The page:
The Federal Government has alleged that Atiku Abubakar’s assertion that the country’s economic future is “bleak” is just scaremongering.
Atiku, the presidential candidate for the opposition Peoples Democratic Party (PDP) in the upcoming general elections in 2023, made the declaration when he recently presented his Economic Blueprint to Nigerians.
However, despite Nigeria’s economic difficulties, Alhaji Lai Mohammed, the minister of information and culture, stated that there was still optimism for the country’s future during a media conference on Thursday in Abuja.
“The country’s economic outlook is not bleak. Instead, the economy has been resilient, having recovered from two recessions within five years – in 2016 and 2020.
“The Nigerian economy sustained its recovery from the 2020 recession for the 7th consecutive quarter, growing by 3.54 per cent in real terms in Q2 2022, from 3.11 per cent in Q1 2022.
“Many sectors recorded positive economic growth reflecting the effective implementation of policy measures prescribed in the Economic Sustainability Plan (ESP), Annual Budgets, Finance Acts and National Development Plan (NDP),’’ he explained.
The minister also faulted Atiku’s position that ‘Nigeria under the APC-led government has consistently run on budget deficits for some time.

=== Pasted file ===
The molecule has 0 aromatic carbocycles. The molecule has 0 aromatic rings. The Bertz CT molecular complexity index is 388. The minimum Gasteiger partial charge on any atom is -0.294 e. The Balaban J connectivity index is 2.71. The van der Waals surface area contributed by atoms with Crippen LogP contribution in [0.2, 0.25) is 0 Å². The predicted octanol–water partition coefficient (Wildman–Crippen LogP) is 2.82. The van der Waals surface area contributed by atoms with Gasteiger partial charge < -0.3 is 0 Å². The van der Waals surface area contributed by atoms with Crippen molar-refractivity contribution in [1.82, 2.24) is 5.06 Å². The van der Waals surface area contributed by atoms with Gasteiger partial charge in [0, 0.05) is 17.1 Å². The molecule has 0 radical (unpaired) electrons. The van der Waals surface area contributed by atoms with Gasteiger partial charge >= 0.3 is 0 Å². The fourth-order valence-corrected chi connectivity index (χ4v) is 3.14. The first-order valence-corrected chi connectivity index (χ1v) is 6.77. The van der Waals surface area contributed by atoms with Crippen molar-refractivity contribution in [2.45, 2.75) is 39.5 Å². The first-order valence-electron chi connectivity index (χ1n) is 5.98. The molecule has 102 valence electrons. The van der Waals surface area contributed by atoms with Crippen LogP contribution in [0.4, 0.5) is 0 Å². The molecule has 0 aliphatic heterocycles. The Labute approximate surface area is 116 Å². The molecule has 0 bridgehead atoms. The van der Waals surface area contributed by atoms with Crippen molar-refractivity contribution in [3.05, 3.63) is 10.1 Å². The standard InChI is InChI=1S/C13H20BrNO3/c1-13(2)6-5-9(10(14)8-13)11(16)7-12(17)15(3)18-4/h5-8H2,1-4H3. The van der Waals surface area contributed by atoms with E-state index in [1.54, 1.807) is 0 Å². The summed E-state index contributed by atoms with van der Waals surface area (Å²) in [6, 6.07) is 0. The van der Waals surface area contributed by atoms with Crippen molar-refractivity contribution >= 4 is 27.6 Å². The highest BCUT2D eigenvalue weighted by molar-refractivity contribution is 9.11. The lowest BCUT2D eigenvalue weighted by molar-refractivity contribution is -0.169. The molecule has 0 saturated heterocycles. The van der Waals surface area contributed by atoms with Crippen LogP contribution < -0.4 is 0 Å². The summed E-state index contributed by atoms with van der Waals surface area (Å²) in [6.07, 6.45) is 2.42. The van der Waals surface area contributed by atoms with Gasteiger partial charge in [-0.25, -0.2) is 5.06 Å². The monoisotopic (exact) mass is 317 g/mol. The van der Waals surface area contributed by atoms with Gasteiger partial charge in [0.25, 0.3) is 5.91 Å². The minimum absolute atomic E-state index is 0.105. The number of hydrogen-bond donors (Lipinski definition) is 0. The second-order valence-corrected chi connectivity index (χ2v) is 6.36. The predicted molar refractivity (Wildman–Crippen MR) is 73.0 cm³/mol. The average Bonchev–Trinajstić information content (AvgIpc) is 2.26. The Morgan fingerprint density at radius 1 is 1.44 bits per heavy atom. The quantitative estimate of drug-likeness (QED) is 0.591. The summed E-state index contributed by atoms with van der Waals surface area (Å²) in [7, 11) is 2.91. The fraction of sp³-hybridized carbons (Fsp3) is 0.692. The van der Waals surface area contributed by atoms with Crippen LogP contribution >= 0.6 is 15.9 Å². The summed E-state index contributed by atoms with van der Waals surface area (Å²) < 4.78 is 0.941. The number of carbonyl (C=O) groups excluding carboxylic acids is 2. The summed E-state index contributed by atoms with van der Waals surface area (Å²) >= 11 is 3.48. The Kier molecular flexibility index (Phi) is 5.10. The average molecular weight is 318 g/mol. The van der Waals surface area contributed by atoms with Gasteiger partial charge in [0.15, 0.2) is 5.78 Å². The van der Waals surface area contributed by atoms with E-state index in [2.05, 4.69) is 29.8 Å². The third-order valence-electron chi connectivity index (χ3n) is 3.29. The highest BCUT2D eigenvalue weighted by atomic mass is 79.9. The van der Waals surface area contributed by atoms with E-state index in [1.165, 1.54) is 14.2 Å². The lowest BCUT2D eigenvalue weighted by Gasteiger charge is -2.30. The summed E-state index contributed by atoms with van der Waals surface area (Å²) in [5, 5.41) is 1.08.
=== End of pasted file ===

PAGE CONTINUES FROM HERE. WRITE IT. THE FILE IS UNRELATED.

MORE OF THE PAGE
it came to power in 2015’, and the ‘budget deficits are often above the three per cent threshold permissible under the Fiscal Responsibility Law’.
“This is a misrepresentation of the facts. The truth is that Nigeria has been running on budget deficits since 2009 (not since 2015), even when oil prices were more than US$100 per barrel.
“You will recall that oil prices fell significantly from mid-2014, resulting in the country’s economic recession in 2016.
“The urgency to recover from the recession through an expansionary fiscal policy resulted in the continued budget deficits,’’ he said.
According to the minister, the Buhari administration is actively implementing the debt reduction plan that Atiku outlined.
Mohammed recalled that the former vice president said, ‘we will review the country’s debt strategy by focusing on concessional and semi-concessional sources with lower interest rates and relatively long-term maturity.’
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